Writing a Cover Letter

It’s important to understand that the cover letter is in most cases, the first piece of information about yourself that your potential employer will read. From your perspective, the cover letter provides an opportunity to introduce yourself, highlight the key points from your resume, and be considered for a job interview. For speculative letters, where you are enquiring whether positions are available now or in the future, ensure you are specific about the kind of work you are looking for - not just any available position – and emphasize your key selling points. From the employer perspective, the cover letter is often the first screening mechanism in the recruitment process, enabling them to quickly establish that the applicant meets the minimum criteria, and demonstrates an appropriate background to be competitive for the position – not every job applicant gets an interview. Put yourself in the employer’s shoes; the cover letter should provide an active incentive for them to find out more about you in your resume.

Formatting & Style
Remember, your cover letter may be one of tens or hundreds the employer may receive, so it’s important that you format it in a standard business style, so that it’s presented simply and concisely, and is easy to read. Meeting these standards should involve these features:       1 A4 page, typed using a simple 12 point font (eg Times New Roman, Arial) Plenty of white space (wide margins) Spell-checked and grammar-checked Sentences are well-constructed and not ‘padded out’ The tone is positive and straightforward Without slang, SMS abbreviations or casual terms

The content should reflect your written communication skills, your level of interest in the position, your knowledge of the organisation, and the relevance of your skills to the selection criteria of the particular job in question. These key selling points should be consistent with the details contained within your resume, and communicated by a series of well structured paragraphs. The content should also reflect your skills in synthesising evidence drawn from different sources and constructing consistent and well-supported arguments. The content should include:  Your address and contact details, the recipient’s address  Today’s date  A formal greeting to the relevant contact person  The purpose of the letter, including details of the position (position title, reference number)  Evidence of your interest in the position and the field  Evidence of your research into the organisation The content should not include:  A simple list of your skills without any supporting evidence of demonstrated skills  Sentences or phrases plagiarised directly off the organisation’s website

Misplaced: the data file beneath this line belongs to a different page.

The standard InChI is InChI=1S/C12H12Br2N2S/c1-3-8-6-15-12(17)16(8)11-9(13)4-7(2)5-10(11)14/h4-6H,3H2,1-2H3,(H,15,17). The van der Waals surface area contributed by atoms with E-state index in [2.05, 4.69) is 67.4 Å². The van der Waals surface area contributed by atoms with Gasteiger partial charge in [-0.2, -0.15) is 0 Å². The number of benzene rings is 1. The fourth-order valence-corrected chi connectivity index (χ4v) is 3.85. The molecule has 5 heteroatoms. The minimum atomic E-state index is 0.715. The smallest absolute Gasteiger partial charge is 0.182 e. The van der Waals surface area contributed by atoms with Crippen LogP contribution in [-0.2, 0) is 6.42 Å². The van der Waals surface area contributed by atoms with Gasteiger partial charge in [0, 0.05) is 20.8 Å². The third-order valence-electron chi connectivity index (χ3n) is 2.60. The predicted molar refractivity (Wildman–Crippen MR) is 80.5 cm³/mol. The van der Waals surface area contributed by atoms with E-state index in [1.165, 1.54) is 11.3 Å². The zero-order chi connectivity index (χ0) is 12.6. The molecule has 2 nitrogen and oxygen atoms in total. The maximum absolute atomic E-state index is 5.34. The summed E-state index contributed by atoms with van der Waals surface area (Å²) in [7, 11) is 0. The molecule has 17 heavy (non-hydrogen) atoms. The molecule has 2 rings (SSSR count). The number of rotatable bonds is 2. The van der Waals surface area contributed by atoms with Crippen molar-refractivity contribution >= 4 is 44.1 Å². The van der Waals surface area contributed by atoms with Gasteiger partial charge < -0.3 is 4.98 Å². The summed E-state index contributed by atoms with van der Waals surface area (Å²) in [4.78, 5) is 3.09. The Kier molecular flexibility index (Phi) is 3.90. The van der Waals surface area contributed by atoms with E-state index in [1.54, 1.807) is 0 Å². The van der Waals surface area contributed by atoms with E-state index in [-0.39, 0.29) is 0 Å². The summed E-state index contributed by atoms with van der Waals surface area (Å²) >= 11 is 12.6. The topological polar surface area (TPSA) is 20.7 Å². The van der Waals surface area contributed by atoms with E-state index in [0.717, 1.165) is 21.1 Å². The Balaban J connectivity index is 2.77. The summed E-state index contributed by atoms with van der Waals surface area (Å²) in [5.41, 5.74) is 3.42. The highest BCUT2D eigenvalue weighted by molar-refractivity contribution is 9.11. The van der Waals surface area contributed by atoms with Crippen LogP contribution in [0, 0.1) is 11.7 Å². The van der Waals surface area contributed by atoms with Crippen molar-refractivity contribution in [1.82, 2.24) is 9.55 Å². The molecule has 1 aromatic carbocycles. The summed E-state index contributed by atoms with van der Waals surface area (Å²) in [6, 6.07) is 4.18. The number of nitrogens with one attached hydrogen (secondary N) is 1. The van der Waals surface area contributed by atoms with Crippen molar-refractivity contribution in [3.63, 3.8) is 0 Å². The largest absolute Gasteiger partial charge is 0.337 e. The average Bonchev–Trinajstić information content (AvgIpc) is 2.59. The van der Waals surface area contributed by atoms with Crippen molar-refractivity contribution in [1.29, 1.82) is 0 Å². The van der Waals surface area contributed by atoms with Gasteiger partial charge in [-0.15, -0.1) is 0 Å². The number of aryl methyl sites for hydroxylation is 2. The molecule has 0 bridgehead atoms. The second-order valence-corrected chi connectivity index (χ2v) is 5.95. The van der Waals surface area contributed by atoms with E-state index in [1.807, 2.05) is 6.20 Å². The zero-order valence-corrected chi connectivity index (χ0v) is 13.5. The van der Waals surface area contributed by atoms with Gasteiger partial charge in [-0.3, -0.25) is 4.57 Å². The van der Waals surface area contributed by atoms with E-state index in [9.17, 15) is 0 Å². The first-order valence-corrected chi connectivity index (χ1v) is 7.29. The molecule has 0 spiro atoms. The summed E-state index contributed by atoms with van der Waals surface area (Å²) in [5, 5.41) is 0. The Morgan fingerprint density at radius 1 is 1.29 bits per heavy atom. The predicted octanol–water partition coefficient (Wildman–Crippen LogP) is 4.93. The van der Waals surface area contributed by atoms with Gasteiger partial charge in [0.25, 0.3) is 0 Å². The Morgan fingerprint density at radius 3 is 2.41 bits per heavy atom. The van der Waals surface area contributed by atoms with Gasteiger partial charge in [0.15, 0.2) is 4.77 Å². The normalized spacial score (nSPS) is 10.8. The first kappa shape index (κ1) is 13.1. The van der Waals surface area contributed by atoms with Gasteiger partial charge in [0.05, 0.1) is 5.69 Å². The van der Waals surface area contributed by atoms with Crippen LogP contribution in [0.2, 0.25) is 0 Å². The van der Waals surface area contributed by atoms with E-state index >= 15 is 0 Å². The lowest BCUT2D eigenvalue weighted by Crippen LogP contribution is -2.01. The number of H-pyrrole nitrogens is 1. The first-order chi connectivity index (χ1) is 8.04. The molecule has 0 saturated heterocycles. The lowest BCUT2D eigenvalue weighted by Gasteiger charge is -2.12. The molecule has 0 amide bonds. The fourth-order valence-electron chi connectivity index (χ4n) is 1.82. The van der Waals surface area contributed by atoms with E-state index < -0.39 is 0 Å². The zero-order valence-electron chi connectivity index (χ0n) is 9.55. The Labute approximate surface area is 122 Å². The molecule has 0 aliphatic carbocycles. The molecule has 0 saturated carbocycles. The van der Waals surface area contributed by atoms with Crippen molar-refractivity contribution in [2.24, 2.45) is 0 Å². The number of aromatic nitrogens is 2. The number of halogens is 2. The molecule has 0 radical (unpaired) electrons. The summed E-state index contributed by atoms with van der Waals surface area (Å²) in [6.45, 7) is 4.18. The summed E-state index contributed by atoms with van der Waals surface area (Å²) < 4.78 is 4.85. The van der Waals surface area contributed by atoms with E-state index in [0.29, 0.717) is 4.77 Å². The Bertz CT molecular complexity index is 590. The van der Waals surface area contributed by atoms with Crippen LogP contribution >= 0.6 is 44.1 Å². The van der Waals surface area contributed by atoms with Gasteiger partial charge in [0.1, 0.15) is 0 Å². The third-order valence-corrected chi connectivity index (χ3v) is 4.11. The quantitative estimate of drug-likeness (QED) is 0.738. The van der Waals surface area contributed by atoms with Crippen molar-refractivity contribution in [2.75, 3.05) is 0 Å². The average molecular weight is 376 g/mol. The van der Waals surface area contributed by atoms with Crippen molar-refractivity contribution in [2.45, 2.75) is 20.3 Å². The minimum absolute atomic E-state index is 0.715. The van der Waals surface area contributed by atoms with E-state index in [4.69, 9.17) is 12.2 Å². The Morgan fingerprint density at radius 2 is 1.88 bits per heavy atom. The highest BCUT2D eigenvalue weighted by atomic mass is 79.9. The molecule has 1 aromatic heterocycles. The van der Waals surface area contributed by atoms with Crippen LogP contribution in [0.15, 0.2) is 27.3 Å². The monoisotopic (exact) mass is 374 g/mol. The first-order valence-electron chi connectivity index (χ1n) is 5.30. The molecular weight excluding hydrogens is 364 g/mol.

clubs and societies etc. expertise. and any outstanding academic results. 3. qualities and employment experience you have included in your resume that you believe are most relevant to the requirements of the position. Highlight the skills. Finish on a positive note. the planned finishing date.) Name of the firm Address Suburb State Postcode Dear Mr…Ms… or if name unknown. Make sure that you can demonstrate how you meet the selection criteria. Include other factors that point to your possession of key general skills (skills such as communication. introduce yourself & your current career circumstances as concisely as possible. Information that you should briefly cover includes your current or completed course. If responding to a job advertisement. Paragraphs 2. and how it directly relates to both the current and future needs of the employer. Yours sincerely (if you have addressed them by their name) or Yours faithfully (if you have addressed them by their title) (Place your signature here) Your Name . include the position title. and why should they want you? – A summary of your relevant study. including any specialised professional interests and abilities. If you’re canvassing for potential employment. & expressing interest in attending an interview. skills and experience. thanking the employer for their time.Typical Structure of a Cover Letter Your Address Suburb State Postcode Your Telephone / mobile Email address Date Name of Contact Title (HR Manager etc. 4/5 Why do you want to work for this employer. your major. initiative. Closing Paragraph What do you want to happen next? Confirm that you have included your resume and any other documents requested. specialisation or special interest. self-management) through your experiences in voluntary or community activities. It is essential that you demonstrate within these paragraphs the ability to gather together the most relevant information from a range of sources to state your ‘claim’ as a suitable candidate. teamwork. Sir/Madam Opening Paragraph The Fundamentals What’s the purpose of this letter? Introduce yourself & explain why you are writing. and any reference number if applicable.

edu.Contact us T: +613 9905 4170 E: info@careers. September 2008 .monash. Adapted by Monash University Employment and Career Development.au This Information was current at the time of writing and is intended as a guide only.edu.monash.au W: careers.

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